H2S detection at a viable cost

A recent fatal accident in a biogas plant in the southern UK highlights the need for cost effective hydrogen sulphide/sulfide monitoring systems on biogas and sewage sites, particularly where wet scrubbers are used to remove H2S from gas effluent streams.

Analytical Technology reports the development of a hydrogen sulphide monitor that enables the measurement of H2S in such difficult applications, while offering savings of up to 90% compared to the previous technologies available.

The Q45S monitor offers a continuous, accurate and reliable approach to on-line H2S monitoringin wet conditions, at an affordable cost. Installed for around GBP2000, the Q45S uses a sensor designed to operate in a condensing gas stream, without the water vapour blinding the sensor, which can typically happen with conventional sensors.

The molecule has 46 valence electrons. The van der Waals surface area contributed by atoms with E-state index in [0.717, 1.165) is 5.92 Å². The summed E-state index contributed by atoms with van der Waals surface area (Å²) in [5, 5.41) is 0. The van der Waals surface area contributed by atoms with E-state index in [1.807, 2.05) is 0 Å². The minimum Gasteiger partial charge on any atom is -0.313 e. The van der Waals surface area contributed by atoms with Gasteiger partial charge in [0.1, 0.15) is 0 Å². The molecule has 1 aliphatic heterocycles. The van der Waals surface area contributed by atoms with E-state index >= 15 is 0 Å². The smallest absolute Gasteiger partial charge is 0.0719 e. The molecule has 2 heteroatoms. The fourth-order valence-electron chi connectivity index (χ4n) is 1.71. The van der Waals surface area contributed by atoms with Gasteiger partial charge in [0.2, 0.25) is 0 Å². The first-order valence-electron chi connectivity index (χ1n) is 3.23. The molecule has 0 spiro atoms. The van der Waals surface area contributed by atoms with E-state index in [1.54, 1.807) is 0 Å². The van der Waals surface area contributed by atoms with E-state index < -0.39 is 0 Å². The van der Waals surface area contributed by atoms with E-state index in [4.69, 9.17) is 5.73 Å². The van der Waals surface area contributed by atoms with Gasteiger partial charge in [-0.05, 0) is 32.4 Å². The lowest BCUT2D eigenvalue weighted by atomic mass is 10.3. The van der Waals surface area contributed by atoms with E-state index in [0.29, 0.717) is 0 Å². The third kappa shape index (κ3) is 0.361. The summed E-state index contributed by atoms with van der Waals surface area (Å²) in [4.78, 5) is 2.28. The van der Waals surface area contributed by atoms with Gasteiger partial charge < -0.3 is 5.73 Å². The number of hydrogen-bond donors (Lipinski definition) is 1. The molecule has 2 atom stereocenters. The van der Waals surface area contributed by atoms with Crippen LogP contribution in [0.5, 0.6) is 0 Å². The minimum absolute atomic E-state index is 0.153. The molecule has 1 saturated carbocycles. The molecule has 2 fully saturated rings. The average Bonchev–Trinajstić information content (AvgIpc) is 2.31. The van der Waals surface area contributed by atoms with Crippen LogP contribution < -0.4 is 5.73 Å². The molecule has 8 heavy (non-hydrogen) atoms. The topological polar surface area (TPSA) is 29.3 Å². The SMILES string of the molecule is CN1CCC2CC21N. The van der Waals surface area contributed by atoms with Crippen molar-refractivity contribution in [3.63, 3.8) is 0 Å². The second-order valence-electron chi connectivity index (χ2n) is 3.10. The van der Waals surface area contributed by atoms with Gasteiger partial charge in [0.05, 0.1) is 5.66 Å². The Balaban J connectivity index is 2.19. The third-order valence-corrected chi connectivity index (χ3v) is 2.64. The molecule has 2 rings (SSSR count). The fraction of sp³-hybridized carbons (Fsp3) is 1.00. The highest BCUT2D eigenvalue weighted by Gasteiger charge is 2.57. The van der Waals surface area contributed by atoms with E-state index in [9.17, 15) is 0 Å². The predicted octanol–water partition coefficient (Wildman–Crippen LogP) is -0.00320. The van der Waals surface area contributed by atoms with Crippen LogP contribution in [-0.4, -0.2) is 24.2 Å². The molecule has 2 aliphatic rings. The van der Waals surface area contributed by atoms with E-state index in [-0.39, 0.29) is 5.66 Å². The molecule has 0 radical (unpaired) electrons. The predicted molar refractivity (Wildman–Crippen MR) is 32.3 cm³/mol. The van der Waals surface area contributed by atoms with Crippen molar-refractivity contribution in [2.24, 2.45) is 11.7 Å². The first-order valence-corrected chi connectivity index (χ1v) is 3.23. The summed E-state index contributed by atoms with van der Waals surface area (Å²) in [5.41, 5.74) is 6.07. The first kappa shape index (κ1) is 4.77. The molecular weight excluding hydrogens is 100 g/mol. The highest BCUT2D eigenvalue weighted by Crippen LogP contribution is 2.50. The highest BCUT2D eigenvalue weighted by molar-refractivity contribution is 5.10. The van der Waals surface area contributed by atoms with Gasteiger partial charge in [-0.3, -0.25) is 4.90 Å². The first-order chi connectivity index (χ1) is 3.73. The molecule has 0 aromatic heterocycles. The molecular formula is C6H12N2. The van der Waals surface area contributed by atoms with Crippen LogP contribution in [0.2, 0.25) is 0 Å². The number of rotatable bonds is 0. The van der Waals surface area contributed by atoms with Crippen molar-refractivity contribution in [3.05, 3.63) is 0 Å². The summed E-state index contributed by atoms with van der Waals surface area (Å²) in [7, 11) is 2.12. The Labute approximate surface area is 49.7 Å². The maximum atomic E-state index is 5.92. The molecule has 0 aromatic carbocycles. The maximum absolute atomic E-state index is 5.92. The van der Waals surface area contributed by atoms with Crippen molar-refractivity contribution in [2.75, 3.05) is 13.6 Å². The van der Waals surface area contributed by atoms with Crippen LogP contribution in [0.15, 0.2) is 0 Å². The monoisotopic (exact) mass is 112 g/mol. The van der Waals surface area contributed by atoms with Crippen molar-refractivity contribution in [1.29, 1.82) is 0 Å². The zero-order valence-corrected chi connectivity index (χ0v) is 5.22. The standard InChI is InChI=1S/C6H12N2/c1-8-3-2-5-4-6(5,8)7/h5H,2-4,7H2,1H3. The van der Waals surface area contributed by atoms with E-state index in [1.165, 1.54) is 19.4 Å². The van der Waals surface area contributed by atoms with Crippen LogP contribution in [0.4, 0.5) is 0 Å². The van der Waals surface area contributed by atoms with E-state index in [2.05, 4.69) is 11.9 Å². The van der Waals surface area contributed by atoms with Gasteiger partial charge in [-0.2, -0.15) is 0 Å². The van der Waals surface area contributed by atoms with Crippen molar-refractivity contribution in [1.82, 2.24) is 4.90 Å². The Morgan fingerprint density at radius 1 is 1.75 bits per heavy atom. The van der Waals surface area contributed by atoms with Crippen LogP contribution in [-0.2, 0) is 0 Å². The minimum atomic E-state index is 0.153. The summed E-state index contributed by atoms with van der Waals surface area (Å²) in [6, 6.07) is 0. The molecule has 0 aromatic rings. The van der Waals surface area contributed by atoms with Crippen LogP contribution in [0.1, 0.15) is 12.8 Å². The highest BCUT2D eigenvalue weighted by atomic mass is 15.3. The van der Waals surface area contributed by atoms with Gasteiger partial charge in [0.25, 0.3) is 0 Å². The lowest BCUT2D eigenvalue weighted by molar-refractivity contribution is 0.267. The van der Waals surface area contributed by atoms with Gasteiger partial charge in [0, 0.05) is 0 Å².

Dry media, chemical and bio-scrubbing odour control systems start from GBP30k, yet some H2S monitors can also cost GBP20k, which is just not viable. Sewage treatment plants often struggle to justify this expense, when it is almost as costly as the main installation.

Michael Strahand, the ATi European General Manager, said: “For those facilities with limited budgets, our methods of monitoring sulphides cost effectively overcome the issues associated with hydrogen sulphide measurement and odour control.

“ATi’s Q54S Wet Sensor for Scrubbers allows true control of the dosing systems and accurate monitoring of the H2S levels, offering a complete solution to combating odour problems.” The Q54S also provides set point alarm relays to enable remote alarm activation. The digital display and the analogue output provide H2S measurement levels scaled from 0-2ppm up to 0-200ppm.

Advertisements

Leave a Reply

Fill in your details below or click an icon to log in:

WordPress.com Logo

You are commenting using your WordPress.com account. Log Out / Change )

Twitter picture

You are commenting using your Twitter account. Log Out / Change )

Facebook photo

You are commenting using your Facebook account. Log Out / Change )

Google+ photo

You are commenting using your Google+ account. Log Out / Change )

Connecting to %s

%d bloggers like this: